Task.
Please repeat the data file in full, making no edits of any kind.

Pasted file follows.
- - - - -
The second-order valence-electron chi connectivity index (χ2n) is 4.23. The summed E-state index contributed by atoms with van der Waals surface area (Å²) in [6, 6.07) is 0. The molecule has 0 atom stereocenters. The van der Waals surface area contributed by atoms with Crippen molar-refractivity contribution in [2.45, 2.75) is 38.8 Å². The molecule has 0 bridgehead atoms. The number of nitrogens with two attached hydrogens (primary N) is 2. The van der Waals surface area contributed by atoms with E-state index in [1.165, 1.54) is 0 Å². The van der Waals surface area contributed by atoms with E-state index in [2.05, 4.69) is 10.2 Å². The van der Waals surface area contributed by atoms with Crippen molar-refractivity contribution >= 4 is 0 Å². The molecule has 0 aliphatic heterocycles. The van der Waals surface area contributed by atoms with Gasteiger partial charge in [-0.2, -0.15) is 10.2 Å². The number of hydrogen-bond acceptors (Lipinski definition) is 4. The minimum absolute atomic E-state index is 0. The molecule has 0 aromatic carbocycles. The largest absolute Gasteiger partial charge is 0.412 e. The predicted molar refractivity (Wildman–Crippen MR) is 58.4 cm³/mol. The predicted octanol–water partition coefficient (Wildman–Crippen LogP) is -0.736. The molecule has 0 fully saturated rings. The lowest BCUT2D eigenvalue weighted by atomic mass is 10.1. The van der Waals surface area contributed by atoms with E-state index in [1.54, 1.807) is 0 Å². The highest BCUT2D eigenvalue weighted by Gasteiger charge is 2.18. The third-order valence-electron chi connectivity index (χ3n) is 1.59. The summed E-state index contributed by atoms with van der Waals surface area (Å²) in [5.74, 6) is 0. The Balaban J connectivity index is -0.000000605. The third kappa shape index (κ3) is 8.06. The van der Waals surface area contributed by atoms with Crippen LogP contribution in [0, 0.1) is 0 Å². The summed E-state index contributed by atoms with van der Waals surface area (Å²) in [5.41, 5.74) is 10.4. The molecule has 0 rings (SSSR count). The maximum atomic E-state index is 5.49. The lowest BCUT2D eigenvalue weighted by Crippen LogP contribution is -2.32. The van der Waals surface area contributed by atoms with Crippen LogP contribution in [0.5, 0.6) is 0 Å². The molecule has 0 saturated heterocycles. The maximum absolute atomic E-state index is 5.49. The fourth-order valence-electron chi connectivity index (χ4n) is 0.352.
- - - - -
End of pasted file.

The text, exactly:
The second-order valence-electron chi connectivity index (χ2n) is 4.23. The summed E-state index contributed by atoms with van der Waals surface area (Å²) in [6, 6.07) is 0. The molecule has 0 atom stereocenters. The van der Waals surface area contributed by atoms with Crippen molar-refractivity contribution in [2.45, 2.75) is 38.8 Å². The molecule has 0 bridgehead atoms. The number of nitrogens with two attached hydrogens (primary N) is 2. The van der Waals surface area contributed by atoms with E-state index in [1.165, 1.54) is 0 Å². The van der Waals surface area contributed by atoms with E-state index in [2.05, 4.69) is 10.2 Å². The van der Waals surface area contributed by atoms with Crippen molar-refractivity contribution >= 4 is 0 Å². The molecule has 0 aliphatic heterocycles. The van der Waals surface area contributed by atoms with Gasteiger partial charge in [-0.2, -0.15) is 10.2 Å². The number of hydrogen-bond acceptors (Lipinski definition) is 4. The minimum absolute atomic E-state index is 0. The molecule has 0 aromatic carbocycles. The largest absolute Gasteiger partial charge is 0.412 e. The predicted molar refractivity (Wildman–Crippen MR) is 58.4 cm³/mol. The predicted octanol–water partition coefficient (Wildman–Crippen LogP) is -0.736. The molecule has 0 fully saturated rings. The lowest BCUT2D eigenvalue weighted by atomic mass is 10.1. The van der Waals surface area contributed by atoms with E-state index in [1.54, 1.807) is 0 Å². The highest BCUT2D eigenvalue weighted by Gasteiger charge is 2.18. The third-order valence-electron chi connectivity index (χ3n) is 1.59. The summed E-state index contributed by atoms with van der Waals surface area (Å²) in [5.74, 6) is 0. The Balaban J connectivity index is -0.000000605. The third kappa shape index (κ3) is 8.06. The van der Waals surface area contributed by atoms with Crippen LogP contribution in [0, 0.1) is 0 Å². The summed E-state index contributed by atoms with van der Waals surface area (Å²) in [5.41, 5.74) is 10.4. The molecule has 0 rings (SSSR count). The maximum atomic E-state index is 5.49. The lowest BCUT2D eigenvalue weighted by Crippen LogP contribution is -2.32. The van der Waals surface area contributed by atoms with Crippen LogP contribution in [0.5, 0.6) is 0 Å². The molecule has 0 saturated heterocycles. The maximum absolute atomic E-state index is 5.49. The fourth-order valence-electron chi connectivity index (χ4n) is 0.352.